Then, my apathetic agnosticism turned into a jaded atheism. I would roll my eyes anytime someone described a personal spiritual belief.

It was a continual downward spiral of tolerance of others beliefs over acceptance. And, my other UU Principles were being compromised. It didn’t feel good at all.

Luckily, the toxicity of the Heathen community I was in caused it to collapse on itself. I had already been drifting away from it, but I’m glad it’s gone.

I found a new community that was vastly different from the last. They were incredibly helpful, providing resources and fresh reconstructions of how worship could be. Best of all, this new community encouraged new people and actively rejected the idea that group worship was the only way the ancient Northern European peoples communicated with their gods.

And so I started. It was a small ritual, with just a tea light candle, a dish, and some sunflower seeds as offering. My words were clunky, it felt weird, but afterwards I was excited. Not because I felt any spiritual movement, but instead I had finally done the thing I had spent years thinking about but feeling unworthy of.

When I set the intention to align myself with the 4th Principle, I began to feel like myself again. I began praying and leaving offerings for divine beings I wasn’t totally sure I believed in, but most of all, I felt free to search for my truth and meaning.

I mentioned earlier that I had a second goal. When I finally put my faith into practice, I also set a goal to get out of my shell and be a larger part of the communities around me. Initially it started with a desire to represent Heathenry in my corner of the Pagan Community. Then I joined leadership here at church.

I tried and failed to represent Heathenry by being present at a Pagan Pride Day. However, I succeeded on my second attempt at Pagan Pride Day Rhode Island. I also joined the newly formed Pagan Study Group here.

What really struck me about setting that first goal, to commit to living the 4th Principle, was how it led me to learning about the others:
– Joining leadership showed me how the democratic process we use here works, but also how it might be oppressing others.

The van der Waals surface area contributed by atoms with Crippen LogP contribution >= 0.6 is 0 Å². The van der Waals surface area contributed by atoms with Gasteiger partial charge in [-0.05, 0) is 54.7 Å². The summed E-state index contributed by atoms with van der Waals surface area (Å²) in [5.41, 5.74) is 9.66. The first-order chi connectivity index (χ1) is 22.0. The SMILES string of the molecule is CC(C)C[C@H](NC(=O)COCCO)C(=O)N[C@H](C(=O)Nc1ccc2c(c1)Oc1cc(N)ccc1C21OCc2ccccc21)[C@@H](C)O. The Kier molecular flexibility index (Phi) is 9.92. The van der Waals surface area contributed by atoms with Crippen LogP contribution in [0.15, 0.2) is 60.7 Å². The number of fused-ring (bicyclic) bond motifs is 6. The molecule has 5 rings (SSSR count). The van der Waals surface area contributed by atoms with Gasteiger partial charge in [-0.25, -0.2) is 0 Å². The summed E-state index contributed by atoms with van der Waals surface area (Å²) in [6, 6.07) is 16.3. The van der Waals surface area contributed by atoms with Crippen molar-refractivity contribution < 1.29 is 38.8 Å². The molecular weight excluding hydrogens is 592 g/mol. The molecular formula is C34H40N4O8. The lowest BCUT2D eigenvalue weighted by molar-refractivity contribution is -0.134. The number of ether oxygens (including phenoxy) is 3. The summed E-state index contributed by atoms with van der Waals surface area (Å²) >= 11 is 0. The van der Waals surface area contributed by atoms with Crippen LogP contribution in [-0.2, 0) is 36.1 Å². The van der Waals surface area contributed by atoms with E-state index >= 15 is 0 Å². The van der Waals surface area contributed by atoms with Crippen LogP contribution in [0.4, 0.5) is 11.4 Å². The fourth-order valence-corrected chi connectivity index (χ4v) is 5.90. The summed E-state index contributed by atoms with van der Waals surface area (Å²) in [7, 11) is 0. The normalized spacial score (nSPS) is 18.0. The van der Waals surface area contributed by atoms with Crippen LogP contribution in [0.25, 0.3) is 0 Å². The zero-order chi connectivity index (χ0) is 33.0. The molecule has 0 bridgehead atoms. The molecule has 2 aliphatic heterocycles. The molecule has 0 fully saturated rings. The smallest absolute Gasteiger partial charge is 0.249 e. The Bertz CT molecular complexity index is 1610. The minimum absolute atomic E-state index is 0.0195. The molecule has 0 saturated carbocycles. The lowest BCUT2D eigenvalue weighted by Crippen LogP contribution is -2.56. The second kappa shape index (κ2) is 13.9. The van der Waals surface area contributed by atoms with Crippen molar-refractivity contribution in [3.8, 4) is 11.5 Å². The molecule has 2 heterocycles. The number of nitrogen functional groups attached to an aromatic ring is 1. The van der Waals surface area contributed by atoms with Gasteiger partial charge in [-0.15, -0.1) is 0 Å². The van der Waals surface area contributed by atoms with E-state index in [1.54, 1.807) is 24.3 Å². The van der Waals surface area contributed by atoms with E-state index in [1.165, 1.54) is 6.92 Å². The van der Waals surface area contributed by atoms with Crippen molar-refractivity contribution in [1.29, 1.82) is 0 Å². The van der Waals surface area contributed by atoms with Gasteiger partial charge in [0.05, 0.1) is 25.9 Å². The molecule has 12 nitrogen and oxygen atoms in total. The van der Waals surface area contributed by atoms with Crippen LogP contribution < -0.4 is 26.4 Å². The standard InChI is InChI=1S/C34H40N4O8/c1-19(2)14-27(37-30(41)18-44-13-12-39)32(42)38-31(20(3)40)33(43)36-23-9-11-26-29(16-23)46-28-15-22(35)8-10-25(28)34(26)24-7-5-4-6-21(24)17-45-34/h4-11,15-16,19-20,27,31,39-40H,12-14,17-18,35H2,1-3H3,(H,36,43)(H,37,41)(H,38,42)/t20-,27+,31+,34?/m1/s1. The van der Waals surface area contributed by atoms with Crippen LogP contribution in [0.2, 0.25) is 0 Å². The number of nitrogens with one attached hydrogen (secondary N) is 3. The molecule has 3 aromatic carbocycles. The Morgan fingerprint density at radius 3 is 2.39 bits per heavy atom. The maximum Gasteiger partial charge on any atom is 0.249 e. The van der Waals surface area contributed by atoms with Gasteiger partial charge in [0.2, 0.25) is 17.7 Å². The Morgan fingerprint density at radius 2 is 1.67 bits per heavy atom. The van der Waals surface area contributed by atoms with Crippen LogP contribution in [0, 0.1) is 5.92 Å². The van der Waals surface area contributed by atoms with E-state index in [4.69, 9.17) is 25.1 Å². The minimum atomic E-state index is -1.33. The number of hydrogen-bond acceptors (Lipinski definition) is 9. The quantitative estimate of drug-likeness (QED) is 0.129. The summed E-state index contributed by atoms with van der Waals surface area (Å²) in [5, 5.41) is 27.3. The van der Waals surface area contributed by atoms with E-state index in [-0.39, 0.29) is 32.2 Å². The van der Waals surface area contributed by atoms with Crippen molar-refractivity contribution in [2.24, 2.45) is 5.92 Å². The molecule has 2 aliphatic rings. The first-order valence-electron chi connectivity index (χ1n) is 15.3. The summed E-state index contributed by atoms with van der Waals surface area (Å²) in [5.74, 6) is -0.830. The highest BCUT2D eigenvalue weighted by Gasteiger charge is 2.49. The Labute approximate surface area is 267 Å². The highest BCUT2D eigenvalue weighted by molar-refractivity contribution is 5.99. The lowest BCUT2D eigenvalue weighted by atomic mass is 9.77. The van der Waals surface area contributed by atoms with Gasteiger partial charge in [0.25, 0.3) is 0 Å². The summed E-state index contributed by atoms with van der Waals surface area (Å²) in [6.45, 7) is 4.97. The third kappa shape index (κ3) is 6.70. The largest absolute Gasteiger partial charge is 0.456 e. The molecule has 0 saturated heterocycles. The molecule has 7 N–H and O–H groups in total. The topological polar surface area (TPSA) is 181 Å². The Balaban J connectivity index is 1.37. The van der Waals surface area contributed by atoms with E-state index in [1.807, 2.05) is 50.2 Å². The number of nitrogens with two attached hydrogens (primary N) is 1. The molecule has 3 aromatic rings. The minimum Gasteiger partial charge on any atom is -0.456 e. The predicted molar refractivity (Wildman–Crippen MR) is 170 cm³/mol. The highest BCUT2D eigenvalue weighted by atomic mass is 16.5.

– Coming to terms with my own beliefs, let me better accept the beliefs of others rather than just tolerate them
– Being part of a minority within a religious minority, let me expand my compassion for marginalized people through a better understanding

I feel I should explain that last one: I’m a straight, white, cis-gender male, so I live in a bubble of privilege. And when you are part of the status quo, one of the only ways to learn what it’s like living in the margins is through the direct experience of marginalized people.

Paganism is a minority religious movement whose members emphasis a duality of male/female divine spirit, earth centered spirituality, and a celebration of the 8 holidays of the wheel of the year. So when I found myself as a Heathen polytheist, an even smaller minority within Paganism, whose religious beliefs and practices didn’t align with any of those things, I started to experience a small piece of what a lack of representation meant to people who live their entire lives in the margins. How the language of the over culture, even one that is already a minority, can make marginalized people feel othered.

My quest for understanding has given me a much different perspective on our UU Principles and the world at large. This journey is not one I had resolved to participate in, but is nonetheless rooted in an important Unitarian Universalist tradition.

And if a millennial can embrace tradition, maybe it’s a tradition worth living.


Still Wandering

I started this blog years ago with the intent of chronicling my spiritual journey. With a flourish, I typed up a self-important post regaling my readers (of whom there were none) the glorious history of my religious beliefs: from Catholic, to agnostic, to “Neopagan agnostic.” Towards the end I state the the following:

My specific views on a “higher power” could be called panentheistic. I view “God/Diety/the Devine” as the eternal force, rather than an anthropomorphized man-like entity, that exists behind the universe. It has both traditionally male and female characteristics. I also see every god or goddess believed in to be a human representation of some aspect of “the Devine” though my Christian roots compel me to call this eternal force “God.”


I now cringe at the text I wrote in 2010. I cringe, not because the beliefs are ignorant, but because it’s ignorant to attempt describing one of the most difficult aspects of one’s being using words for which you only have a cursory grasp.

I know I’m not alone in doing this. I’ve witnessed others make similarly ridiculous statements of faith because they lack the words the properly define themselves. We use words we saw in a book we read once, something we found after spending an hour looking up religious beliefs on Wikipedia, or maybe something we had said to us in another online forum. It’s easy to do, almost natural in some communities, because we see others doing it. Does that make it right?

Does using terms we don’t understand to describe, or label, ourselves dilute the meaning of the words and philosophy behind them? Does it do a disservice to those who truly hold the beliefs we’re assigning to ourselves, when we’re not even really sure of those beliefs?

I don’t claim to have answers to my questions. They’re just thoughts running through my mind. Things I’m contemplating and trying to form opinions on.
I am starting to believe one thing, though: that I want to fully understand the meaning of the words I used to describe myself. This will require a lot of reading and contemplating, but it has to be worth it to understand who I am.

I concluded my original post with the following statement: Beyond that, I’m still searching.
And so I continue: wandering and searching.